Puslapio vaizdai

Master to go forth and disciple the nations. What can fill the mind of an impressible Christian student with a more noble life-purpose than the study of the lives of the great leaders of the Church in every land. What can better fit him to become a wise and courageous guide of the Church in the midst of the seductions and perils of heathenism than to become acquainted with the history of such seductions and perils in other lands and in other ages?

Theological students should of course be trained in the art of preaching. Their foreign professor will hardly teach them to imitate the stiff aud formal style of sermon division which was common in the Western pulpit a generation ago, but they must be taught to discover and regard the logical relations and order of thought. Above all they must be taught to feed the Church with vital Christian truth and not with the dead platitudes of Confucian ethics, and to illustrate Christian virtues from the lives of holy men in the past history of the Church and not from the lives of Confucian sages and superior men.

The foreign professor must carefully guard against the danger of denationalizing his pupils, of fitting them for the pastoral charge of a Church in England or America rather than to live in contact with heathenism and to gather out of heathenism the material for a living, aggressive native Church.

The above is a rapid and imperfect sketch of the range of theological studies which-as it seems to the writer-would best fit young men for the responsible work of the Christian ministry in China.

Of course the highest education is that of the heart and not of the head, but the intellect, and affections, and will, are all united in the one personality, and Christian truth is not only adapted to inspire and enlarge the intellect but to purify and deepen the affections and to strengthen and fix the will in high and holy purposes. We are leaders of the Church of Christ in China in its formative, its most impressible period. The young men of the Church whose lives are brought into contact with our lives for a long period of years not only drink in our thoughts but are moulded by our characters. What we are to them they will be in a good degree to the native Church in their future life-work. O, that not one color of the beautiful, composite white-light of the life of Christ may be broken or lost as it is reflected from our lives upon the minds and hearts of the future leaders of the Church in China that filled with wisdom, and patience, and courage, and zeal, and love, and hope, they may be mighty through Christ to cast down the strongholds of Satan and to build on broad and deep foundations the glorious temple of God.

Tungcho, China, Nov. 3rd., 1893.

The Other Side.


[American Board's Mission.]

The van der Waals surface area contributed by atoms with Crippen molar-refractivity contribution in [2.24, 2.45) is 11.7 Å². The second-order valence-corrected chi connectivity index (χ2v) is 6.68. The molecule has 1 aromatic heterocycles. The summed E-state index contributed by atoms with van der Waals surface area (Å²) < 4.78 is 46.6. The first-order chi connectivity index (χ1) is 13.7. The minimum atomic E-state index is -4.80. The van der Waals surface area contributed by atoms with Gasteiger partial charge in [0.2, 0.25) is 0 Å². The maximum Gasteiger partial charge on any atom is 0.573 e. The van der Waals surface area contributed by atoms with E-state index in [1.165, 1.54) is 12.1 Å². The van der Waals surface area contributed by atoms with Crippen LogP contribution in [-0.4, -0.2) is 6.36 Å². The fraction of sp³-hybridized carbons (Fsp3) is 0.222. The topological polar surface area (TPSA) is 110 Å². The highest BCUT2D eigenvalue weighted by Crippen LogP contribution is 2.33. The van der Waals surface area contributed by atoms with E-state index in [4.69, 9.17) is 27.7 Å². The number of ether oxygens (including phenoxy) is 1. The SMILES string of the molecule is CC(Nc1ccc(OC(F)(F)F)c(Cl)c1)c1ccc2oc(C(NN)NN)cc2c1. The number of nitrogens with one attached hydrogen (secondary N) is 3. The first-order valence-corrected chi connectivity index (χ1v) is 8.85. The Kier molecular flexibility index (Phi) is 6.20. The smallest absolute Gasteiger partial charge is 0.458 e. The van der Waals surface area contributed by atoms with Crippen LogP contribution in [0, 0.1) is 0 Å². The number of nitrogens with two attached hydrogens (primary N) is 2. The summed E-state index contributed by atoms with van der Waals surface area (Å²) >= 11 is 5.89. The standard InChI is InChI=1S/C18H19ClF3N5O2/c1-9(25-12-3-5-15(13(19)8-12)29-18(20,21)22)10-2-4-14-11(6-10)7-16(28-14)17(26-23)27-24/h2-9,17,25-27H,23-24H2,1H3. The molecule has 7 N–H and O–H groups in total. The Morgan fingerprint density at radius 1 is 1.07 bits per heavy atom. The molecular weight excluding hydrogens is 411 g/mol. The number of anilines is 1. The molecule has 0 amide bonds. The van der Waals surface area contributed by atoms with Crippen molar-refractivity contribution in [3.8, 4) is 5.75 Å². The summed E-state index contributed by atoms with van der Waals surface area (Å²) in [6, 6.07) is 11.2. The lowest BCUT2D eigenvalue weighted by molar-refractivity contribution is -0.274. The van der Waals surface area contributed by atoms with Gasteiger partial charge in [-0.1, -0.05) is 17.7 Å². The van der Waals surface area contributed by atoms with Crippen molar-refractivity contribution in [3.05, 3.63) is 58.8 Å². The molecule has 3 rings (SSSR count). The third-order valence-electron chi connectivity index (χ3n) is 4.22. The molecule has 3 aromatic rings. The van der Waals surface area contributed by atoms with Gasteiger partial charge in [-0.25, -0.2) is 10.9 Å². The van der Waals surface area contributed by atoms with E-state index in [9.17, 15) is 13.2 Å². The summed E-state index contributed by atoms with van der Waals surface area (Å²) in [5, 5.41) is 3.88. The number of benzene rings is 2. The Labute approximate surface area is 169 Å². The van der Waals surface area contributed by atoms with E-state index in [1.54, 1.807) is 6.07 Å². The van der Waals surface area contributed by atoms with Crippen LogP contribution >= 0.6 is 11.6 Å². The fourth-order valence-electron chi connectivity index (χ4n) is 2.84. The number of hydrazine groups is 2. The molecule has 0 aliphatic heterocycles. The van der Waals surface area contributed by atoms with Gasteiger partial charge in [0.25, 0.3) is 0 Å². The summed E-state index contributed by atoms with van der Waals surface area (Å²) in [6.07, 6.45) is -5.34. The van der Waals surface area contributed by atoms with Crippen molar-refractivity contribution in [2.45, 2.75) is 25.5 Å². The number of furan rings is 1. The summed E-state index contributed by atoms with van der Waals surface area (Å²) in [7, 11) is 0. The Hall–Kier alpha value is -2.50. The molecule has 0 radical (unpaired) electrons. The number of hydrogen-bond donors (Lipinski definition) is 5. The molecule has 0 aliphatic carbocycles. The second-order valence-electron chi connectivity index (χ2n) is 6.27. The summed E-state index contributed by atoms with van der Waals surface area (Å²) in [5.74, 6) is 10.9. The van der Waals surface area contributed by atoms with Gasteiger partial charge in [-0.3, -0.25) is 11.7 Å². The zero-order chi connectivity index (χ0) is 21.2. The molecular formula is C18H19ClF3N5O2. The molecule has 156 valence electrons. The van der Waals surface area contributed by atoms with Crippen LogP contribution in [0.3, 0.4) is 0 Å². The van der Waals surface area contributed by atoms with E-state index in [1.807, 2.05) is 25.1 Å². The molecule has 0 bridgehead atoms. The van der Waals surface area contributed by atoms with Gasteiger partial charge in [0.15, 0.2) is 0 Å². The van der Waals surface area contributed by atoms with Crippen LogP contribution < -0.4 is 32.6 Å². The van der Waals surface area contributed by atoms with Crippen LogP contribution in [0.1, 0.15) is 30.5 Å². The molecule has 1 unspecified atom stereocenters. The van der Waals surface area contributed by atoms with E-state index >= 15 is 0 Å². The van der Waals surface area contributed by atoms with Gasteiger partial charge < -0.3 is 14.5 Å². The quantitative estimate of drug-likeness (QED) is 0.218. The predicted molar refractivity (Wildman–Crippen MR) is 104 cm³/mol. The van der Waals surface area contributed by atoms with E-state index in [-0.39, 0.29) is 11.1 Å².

UR anti-Chinese legislation seems to be getting us little honor, and one would suppose that good, loyal Americans would be content with a fair statement of the case, and not go out of their way to make it out worse than it really is. Yet a prominent American, while waiving all discussion of the propriety of restrictive legislation, comes down with all his weight on the registration feature of the Geary law. But the propriety of restricting the ingress of the Chinese into the United States lies at the bottom of the whole question. Either we must give them unlimited right to enter, or else we must employ methods of restriction which will be effective. Just here is where the Geary law comes in. Bogus certificates were being issued at Hongkong, 500 to 1000 a month. Those who feared or failed to secure these were going in large numbers to Canada to cross the border, Canada getting the $40 entrance fee and United States getting the Chinaman: while others still came in by way of Mexico. There is also only too good reason to suspect that bribery of U. S. Custom officials was extensively practised. It is a moderate estimate that at the time of the adoption of the Geary law one-third of the Chinese in U. S. were there in violation of previous laws. Either then the law must be suffered to become a dead letter, or there must be some more effective means and methods of identifying those legally entitled to residence in the country. Hence the Geary law. They must prove their right to residence by the testimony of some white man; they must be photographed and be registered. Designing hoodlums might now and then take advantage of the provisions of such a law to worry a Chinaman, but then we must remember that the Chinese themselves have been taking wholesale advantage of the milder provisions of former laws. The fact is that the increasing strictness and severity of our anti-coolie legislation has been induced by the persistent and wholesale evasion of more lenient laws. The Chinese on the Pacific Slope rather liked our first restrictive legislation; it raised the price of Chinese labor, and when any one of them wished a brother or "cousin" to come to America the law was easily evaded. But there is quite a numerous body of citizens on the Pacific Slope who, while condemning all cruelty and violence to the Chinese, think them an injury to the country, and desire their gradual elimina